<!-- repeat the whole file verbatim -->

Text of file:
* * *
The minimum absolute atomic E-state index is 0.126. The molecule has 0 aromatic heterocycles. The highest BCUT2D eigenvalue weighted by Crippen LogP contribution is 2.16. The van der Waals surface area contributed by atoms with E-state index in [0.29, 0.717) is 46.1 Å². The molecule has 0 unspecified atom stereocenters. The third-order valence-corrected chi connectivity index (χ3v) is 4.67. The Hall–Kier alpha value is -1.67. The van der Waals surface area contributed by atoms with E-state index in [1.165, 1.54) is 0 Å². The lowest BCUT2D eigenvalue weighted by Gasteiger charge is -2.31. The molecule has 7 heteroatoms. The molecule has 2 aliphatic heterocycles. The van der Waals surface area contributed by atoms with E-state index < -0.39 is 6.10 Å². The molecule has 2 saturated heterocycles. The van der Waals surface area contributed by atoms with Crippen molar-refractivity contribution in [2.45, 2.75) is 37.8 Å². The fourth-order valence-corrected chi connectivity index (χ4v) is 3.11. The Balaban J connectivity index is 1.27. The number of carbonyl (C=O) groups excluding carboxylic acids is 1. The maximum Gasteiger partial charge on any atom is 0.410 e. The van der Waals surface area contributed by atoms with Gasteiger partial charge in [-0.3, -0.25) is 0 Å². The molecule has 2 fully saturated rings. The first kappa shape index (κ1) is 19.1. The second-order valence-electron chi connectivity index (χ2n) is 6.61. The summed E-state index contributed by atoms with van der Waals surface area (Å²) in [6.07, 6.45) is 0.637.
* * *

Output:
The minimum absolute atomic E-state index is 0.126. The molecule has 0 aromatic heterocycles. The highest BCUT2D eigenvalue weighted by Crippen LogP contribution is 2.16. The van der Waals surface area contributed by atoms with E-state index in [0.29, 0.717) is 46.1 Å². The molecule has 0 unspecified atom stereocenters. The third-order valence-corrected chi connectivity index (χ3v) is 4.67. The Hall–Kier alpha value is -1.67. The van der Waals surface area contributed by atoms with E-state index in [1.165, 1.54) is 0 Å². The lowest BCUT2D eigenvalue weighted by Gasteiger charge is -2.31. The molecule has 7 heteroatoms. The molecule has 2 aliphatic heterocycles. The van der Waals surface area contributed by atoms with E-state index < -0.39 is 6.10 Å². The molecule has 2 saturated heterocycles. The van der Waals surface area contributed by atoms with Crippen molar-refractivity contribution in [2.45, 2.75) is 37.8 Å². The fourth-order valence-corrected chi connectivity index (χ4v) is 3.11. The Balaban J connectivity index is 1.27. The number of carbonyl (C=O) groups excluding carboxylic acids is 1. The maximum Gasteiger partial charge on any atom is 0.410 e. The van der Waals surface area contributed by atoms with Gasteiger partial charge in [-0.3, -0.25) is 0 Å². The molecule has 2 fully saturated rings. The first kappa shape index (κ1) is 19.1. The second-order valence-electron chi connectivity index (χ2n) is 6.61. The summed E-state index contributed by atoms with van der Waals surface area (Å²) in [6.07, 6.45) is 0.637.